Patrick Basham

Patrick Basham teaches in the Government Department at the Johns Hopkins University. He is Founding Director of the Democracy Institute, a research organization based in Washington, DC. Mr Basham previously served as a Senior Fellow at the Cato Institute, where he is currently an Adjunct Scholar. Prior to joining Cato, he served as the Director of the Social Affairs Centre at The Fraser Institute. He has written and edited books, scholarly articles, and studies on a variety of domestic and foreign-policy topics, including campaign finance, democratization, education reform, obesity, political marketing, and the regulation of risk. A frequent media commentator, his articles have appeared in the New York Times, Washington Post, Forbes, Sunday Telegraph, The Independent, Australian Financial Review, National Post, and Globe & Mail. Mr Basham earned his B.A., M.A., and Ph.D. degrees in Political Science from Carleton University, the University of Houston, and Cambridge University, respectively.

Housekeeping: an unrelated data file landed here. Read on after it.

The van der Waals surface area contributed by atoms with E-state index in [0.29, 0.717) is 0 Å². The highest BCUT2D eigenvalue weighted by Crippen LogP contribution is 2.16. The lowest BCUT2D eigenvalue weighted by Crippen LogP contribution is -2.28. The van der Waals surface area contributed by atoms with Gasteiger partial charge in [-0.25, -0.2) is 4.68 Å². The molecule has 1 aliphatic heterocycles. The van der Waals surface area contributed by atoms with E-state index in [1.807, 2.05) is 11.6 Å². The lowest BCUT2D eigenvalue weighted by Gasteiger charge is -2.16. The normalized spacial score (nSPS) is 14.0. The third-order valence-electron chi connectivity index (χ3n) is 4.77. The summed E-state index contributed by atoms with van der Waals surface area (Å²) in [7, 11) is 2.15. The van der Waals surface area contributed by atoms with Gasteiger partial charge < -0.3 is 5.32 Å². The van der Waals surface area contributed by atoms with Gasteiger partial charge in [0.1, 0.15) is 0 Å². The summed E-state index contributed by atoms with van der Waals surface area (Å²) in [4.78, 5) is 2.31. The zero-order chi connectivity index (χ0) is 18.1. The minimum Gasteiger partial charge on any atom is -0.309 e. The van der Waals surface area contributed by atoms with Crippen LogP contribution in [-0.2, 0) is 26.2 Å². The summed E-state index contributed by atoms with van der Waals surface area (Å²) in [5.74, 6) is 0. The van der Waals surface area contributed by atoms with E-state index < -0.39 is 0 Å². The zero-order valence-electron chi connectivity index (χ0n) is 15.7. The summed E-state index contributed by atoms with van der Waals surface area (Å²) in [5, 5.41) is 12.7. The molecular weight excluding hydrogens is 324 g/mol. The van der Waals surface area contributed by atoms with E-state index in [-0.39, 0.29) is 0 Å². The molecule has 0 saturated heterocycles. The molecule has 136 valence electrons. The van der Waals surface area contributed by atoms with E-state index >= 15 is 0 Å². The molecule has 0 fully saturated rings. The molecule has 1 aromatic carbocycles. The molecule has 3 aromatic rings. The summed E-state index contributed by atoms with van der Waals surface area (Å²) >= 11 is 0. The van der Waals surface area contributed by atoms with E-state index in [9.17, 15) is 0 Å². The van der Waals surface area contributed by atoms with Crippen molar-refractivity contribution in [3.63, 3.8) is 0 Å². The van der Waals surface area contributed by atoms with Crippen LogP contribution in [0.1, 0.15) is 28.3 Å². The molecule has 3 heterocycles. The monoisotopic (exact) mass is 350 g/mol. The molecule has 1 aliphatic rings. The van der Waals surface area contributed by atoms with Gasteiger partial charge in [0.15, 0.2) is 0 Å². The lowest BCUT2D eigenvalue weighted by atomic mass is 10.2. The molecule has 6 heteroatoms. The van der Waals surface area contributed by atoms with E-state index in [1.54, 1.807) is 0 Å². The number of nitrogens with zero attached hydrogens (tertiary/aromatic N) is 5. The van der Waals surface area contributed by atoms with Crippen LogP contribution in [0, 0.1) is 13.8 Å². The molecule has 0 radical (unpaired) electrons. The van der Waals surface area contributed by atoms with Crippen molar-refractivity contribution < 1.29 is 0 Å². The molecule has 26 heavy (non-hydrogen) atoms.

Recent Research by Patrick Basham

— Apr 28, 2014
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There is no obesity epidemic in Canada, and even if there was, government intervention aimed at overweight Canadians is costly, poorly targeted and likely ineffective, finds Obesity in Canada: Overstated Problems, Misguided Policy Solutions. The study, which recognizes a difference between obesity and overweightness, spotlights three main topics: obesity rates in Canada, the connection between obesity/overweightness and poor health/early death, and government response.

— Feb 18, 2008
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There is increasing interest in, and recognition of, the need for both tax reduction and tax reform in Canada. This book provides both the rationale for tax reform and a road map for that reform. The book includes five chapters from leading experts in the field and provides a persuasive, compelling case for tax reform in Canada.

— Oct 4, 2007
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This second edition builds on the original with new research and data. The paper considers the educational phenomenon of home schooling in Canada and the United States, its regulation, history, growth, and the characteristics of practitioners before reviewing the findings on the academic and social effects of home schooling.